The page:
have expressed concern regarding whether the Department would revoke 
past individual exemptions involving Index and Model-Driven Fund cross-
trading programs in connection with the granting of this class 
exemption. The Department notes that under the Prohibited Transaction 
Exemption Procedures, 29 CFR Section 2570.50(b), before revoking or 
modifying an exemption, the Department must publish a notice of its 
proposed action in the Federal Register and provide interested persons 
with an opportunity to comment on the proposed revocation or 
modification.
---------------------------------------------------------------------------

    \13\ The following individual exemptions involve cross-trades of 
securities by Index and Model-Driven Funds: PTE 95-56, Mellon Bank, 
N.A. (60 FR 35933, July 12, 1995); PTE 94-47, Bank of America 
National Trust and Savings Association (59 FR 32021, June 21, 1994);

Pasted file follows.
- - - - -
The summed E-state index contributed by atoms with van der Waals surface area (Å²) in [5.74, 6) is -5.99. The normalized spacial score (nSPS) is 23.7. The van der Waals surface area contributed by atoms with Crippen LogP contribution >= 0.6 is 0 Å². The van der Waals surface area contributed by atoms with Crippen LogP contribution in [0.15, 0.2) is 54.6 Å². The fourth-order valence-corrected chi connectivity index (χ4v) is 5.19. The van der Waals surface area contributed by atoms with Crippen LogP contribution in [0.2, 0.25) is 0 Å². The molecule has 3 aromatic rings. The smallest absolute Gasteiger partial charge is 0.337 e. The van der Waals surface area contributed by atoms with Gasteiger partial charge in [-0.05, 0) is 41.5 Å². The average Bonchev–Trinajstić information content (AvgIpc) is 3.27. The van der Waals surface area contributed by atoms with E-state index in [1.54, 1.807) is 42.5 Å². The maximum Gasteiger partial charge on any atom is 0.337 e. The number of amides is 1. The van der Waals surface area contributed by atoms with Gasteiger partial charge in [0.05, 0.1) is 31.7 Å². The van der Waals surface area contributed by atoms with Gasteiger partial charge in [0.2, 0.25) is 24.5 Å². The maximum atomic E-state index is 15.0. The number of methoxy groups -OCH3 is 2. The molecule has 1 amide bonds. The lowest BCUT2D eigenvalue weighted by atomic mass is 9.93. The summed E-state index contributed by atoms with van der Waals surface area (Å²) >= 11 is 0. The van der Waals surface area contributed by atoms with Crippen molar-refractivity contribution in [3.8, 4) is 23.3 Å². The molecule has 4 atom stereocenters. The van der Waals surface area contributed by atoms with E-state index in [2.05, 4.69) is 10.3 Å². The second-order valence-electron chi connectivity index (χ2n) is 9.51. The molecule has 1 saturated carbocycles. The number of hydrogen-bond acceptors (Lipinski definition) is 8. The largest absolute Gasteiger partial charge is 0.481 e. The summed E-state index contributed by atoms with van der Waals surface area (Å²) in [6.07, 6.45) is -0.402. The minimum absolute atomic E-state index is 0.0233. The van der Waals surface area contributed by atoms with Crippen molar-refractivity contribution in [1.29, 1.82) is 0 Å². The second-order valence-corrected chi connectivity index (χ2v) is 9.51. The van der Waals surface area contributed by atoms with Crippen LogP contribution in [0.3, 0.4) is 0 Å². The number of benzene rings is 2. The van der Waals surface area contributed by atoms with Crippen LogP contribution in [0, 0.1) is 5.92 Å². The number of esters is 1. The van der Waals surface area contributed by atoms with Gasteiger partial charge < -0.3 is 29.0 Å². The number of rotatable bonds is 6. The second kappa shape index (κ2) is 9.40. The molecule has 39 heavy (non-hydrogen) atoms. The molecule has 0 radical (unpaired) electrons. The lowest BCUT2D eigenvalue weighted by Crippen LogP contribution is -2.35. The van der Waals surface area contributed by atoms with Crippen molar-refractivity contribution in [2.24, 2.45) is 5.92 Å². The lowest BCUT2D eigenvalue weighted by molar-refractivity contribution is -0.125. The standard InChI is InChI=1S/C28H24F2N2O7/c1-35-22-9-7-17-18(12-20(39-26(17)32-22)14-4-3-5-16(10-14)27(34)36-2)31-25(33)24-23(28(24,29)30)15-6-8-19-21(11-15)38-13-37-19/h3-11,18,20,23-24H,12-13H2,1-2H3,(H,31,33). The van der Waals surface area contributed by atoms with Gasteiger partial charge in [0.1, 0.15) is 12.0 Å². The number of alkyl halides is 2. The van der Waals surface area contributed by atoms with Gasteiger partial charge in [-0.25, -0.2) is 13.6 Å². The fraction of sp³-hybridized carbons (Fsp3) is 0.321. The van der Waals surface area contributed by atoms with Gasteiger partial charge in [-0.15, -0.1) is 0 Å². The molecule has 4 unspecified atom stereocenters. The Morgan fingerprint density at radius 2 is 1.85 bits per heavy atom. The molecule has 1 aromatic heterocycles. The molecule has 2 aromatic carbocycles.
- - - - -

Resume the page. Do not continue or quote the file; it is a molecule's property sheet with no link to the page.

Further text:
PTE 94-43, Fidelity Management Trust Company (59 FR 30041, June 10, 
1994); PTE 94-36, The Northern Trust Company (59 FR 19249, April 22, 
1994); PTE 92-11, Wells Fargo Bank, N.A. (57 FR 7801, March 4, 
1992)--which replaced PTE 87-51 noted below; PTE 89-9, State Street 
Bank and Trust Company (54 FR 8018, February 24, 1989); and PTE 87-
51, Wells Fargo Bank, N.A. (52 FR 22558, June 12, 1987).
---------------------------------------------------------------------------

General Information

    The attention of interested persons is directed to the following:
    (1) The fact that a transaction is the subject of an exemption 
under section 408(a) of the Act and section 4975(c)(2) of the Code does 
not relieve a fiduciary or other party in interest or disqualified 
person from certain other provisions of the Act and the Code, including 
any prohibited transaction provisions to which the exemption does not 
apply and the general fiduciary responsibility provisions of section 
404 of the Act which require, among other things, that a fiduciary 
discharge his duties with respect to the plan solely in the interests 
of the participants and beneficiaries of the plan and in a prudent 
fashion in accordance with section 404(a)(1)(B) of the Act; nor does it 
affect the

[[Page 70067]]

requirement of section 401(a) of the Code that the plan must operate